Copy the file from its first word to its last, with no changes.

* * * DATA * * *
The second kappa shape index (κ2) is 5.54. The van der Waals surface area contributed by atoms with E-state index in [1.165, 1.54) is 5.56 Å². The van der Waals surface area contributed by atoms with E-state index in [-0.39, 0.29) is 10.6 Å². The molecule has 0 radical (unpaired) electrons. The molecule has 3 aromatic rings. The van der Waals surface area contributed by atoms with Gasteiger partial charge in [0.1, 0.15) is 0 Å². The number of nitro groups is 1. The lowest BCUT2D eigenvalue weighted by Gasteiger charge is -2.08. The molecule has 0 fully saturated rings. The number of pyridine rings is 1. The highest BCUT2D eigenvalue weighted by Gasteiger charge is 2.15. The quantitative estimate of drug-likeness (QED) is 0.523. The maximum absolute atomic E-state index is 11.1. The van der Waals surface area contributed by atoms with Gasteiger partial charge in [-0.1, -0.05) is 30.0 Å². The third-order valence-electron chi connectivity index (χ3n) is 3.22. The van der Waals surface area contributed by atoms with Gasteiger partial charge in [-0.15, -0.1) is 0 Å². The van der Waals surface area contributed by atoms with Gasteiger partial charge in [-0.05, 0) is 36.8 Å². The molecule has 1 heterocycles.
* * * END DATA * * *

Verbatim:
The second kappa shape index (κ2) is 5.54. The van der Waals surface area contributed by atoms with E-state index in [1.165, 1.54) is 5.56 Å². The van der Waals surface area contributed by atoms with E-state index in [-0.39, 0.29) is 10.6 Å². The molecule has 0 radical (unpaired) electrons. The molecule has 3 aromatic rings. The van der Waals surface area contributed by atoms with Gasteiger partial charge in [0.1, 0.15) is 0 Å². The number of nitro groups is 1. The lowest BCUT2D eigenvalue weighted by Gasteiger charge is -2.08. The molecule has 0 fully saturated rings. The number of pyridine rings is 1. The highest BCUT2D eigenvalue weighted by Gasteiger charge is 2.15. The quantitative estimate of drug-likeness (QED) is 0.523. The maximum absolute atomic E-state index is 11.1. The van der Waals surface area contributed by atoms with Gasteiger partial charge in [-0.1, -0.05) is 30.0 Å². The third-order valence-electron chi connectivity index (χ3n) is 3.22. The van der Waals surface area contributed by atoms with Gasteiger partial charge in [-0.15, -0.1) is 0 Å². The van der Waals surface area contributed by atoms with Gasteiger partial charge in [-0.05, 0) is 36.8 Å². The molecule has 1 heterocycles.